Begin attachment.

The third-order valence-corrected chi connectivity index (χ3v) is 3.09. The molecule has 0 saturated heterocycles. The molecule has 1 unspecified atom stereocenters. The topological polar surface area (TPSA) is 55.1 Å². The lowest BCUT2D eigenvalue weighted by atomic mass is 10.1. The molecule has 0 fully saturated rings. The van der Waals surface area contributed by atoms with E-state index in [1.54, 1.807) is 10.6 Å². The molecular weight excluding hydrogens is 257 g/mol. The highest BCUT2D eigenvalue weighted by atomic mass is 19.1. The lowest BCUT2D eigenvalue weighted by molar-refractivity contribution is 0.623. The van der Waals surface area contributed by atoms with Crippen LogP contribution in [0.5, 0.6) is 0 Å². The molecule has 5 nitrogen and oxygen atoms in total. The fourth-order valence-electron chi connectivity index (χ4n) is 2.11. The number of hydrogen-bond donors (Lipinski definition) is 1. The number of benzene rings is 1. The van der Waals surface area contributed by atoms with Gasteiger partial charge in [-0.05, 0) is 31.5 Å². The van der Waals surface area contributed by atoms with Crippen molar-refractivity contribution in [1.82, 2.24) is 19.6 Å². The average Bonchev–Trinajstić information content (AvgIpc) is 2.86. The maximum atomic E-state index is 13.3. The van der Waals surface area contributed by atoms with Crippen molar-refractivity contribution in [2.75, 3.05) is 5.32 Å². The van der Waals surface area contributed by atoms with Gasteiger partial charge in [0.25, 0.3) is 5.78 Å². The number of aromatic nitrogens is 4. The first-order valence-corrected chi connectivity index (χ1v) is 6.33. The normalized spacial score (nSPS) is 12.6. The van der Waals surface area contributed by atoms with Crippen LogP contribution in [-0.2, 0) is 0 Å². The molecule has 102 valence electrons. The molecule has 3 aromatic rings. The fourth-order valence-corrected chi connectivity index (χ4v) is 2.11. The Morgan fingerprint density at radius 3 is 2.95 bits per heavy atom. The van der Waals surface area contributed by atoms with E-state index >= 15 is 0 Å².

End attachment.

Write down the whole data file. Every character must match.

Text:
The third-order valence-corrected chi connectivity index (χ3v) is 3.09. The molecule has 0 saturated heterocycles. The molecule has 1 unspecified atom stereocenters. The topological polar surface area (TPSA) is 55.1 Å². The lowest BCUT2D eigenvalue weighted by atomic mass is 10.1. The molecule has 0 fully saturated rings. The van der Waals surface area contributed by atoms with E-state index in [1.54, 1.807) is 10.6 Å². The molecular weight excluding hydrogens is 257 g/mol. The highest BCUT2D eigenvalue weighted by atomic mass is 19.1. The lowest BCUT2D eigenvalue weighted by molar-refractivity contribution is 0.623. The van der Waals surface area contributed by atoms with Crippen LogP contribution in [0.5, 0.6) is 0 Å². The molecule has 5 nitrogen and oxygen atoms in total. The fourth-order valence-electron chi connectivity index (χ4n) is 2.11. The number of hydrogen-bond donors (Lipinski definition) is 1. The number of benzene rings is 1. The van der Waals surface area contributed by atoms with Gasteiger partial charge in [-0.05, 0) is 31.5 Å². The van der Waals surface area contributed by atoms with Crippen molar-refractivity contribution in [1.82, 2.24) is 19.6 Å². The average Bonchev–Trinajstić information content (AvgIpc) is 2.86. The maximum atomic E-state index is 13.3. The van der Waals surface area contributed by atoms with Crippen molar-refractivity contribution in [2.75, 3.05) is 5.32 Å². The van der Waals surface area contributed by atoms with Gasteiger partial charge in [0.25, 0.3) is 5.78 Å². The number of aromatic nitrogens is 4. The first-order valence-corrected chi connectivity index (χ1v) is 6.33. The normalized spacial score (nSPS) is 12.6. The van der Waals surface area contributed by atoms with Crippen LogP contribution in [-0.2, 0) is 0 Å². The molecule has 102 valence electrons. The molecule has 3 aromatic rings. The fourth-order valence-corrected chi connectivity index (χ4v) is 2.11. The Morgan fingerprint density at radius 3 is 2.95 bits per heavy atom. The van der Waals surface area contributed by atoms with E-state index >= 15 is 0 Å².